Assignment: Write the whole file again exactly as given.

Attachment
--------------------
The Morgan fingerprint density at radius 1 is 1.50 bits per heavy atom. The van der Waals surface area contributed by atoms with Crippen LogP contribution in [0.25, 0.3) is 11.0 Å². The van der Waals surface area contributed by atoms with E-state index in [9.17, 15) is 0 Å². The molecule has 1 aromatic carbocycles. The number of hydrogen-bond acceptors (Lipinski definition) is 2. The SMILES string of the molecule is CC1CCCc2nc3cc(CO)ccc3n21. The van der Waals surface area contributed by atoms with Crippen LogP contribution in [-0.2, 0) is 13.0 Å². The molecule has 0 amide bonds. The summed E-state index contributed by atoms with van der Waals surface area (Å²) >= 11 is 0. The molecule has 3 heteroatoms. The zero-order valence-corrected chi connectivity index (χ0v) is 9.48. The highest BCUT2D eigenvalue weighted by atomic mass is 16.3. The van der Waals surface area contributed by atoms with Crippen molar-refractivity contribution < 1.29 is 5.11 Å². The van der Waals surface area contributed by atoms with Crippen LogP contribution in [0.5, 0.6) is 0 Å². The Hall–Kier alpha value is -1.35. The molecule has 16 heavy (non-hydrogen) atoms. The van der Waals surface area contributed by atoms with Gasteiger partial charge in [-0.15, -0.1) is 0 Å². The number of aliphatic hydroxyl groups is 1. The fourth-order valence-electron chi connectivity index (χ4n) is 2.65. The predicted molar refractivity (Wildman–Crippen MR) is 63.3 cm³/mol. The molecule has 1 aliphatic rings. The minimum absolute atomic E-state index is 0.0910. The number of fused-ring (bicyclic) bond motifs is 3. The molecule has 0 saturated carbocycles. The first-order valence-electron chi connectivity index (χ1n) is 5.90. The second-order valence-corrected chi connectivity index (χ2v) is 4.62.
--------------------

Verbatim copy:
The Morgan fingerprint density at radius 1 is 1.50 bits per heavy atom. The van der Waals surface area contributed by atoms with Crippen LogP contribution in [0.25, 0.3) is 11.0 Å². The van der Waals surface area contributed by atoms with E-state index in [9.17, 15) is 0 Å². The molecule has 1 aromatic carbocycles. The number of hydrogen-bond acceptors (Lipinski definition) is 2. The SMILES string of the molecule is CC1CCCc2nc3cc(CO)ccc3n21. The van der Waals surface area contributed by atoms with Crippen LogP contribution in [-0.2, 0) is 13.0 Å². The molecule has 0 amide bonds. The summed E-state index contributed by atoms with van der Waals surface area (Å²) >= 11 is 0. The molecule has 3 heteroatoms. The zero-order valence-corrected chi connectivity index (χ0v) is 9.48. The highest BCUT2D eigenvalue weighted by atomic mass is 16.3. The van der Waals surface area contributed by atoms with Crippen molar-refractivity contribution < 1.29 is 5.11 Å². The van der Waals surface area contributed by atoms with Crippen LogP contribution in [0.5, 0.6) is 0 Å². The Hall–Kier alpha value is -1.35. The molecule has 16 heavy (non-hydrogen) atoms. The van der Waals surface area contributed by atoms with Gasteiger partial charge in [-0.15, -0.1) is 0 Å². The number of aliphatic hydroxyl groups is 1. The fourth-order valence-electron chi connectivity index (χ4n) is 2.65. The predicted molar refractivity (Wildman–Crippen MR) is 63.3 cm³/mol. The molecule has 1 aliphatic rings. The minimum absolute atomic E-state index is 0.0910. The number of fused-ring (bicyclic) bond motifs is 3. The molecule has 0 saturated carbocycles. The first-order valence-electron chi connectivity index (χ1n) is 5.90. The second-order valence-corrected chi connectivity index (χ2v) is 4.62.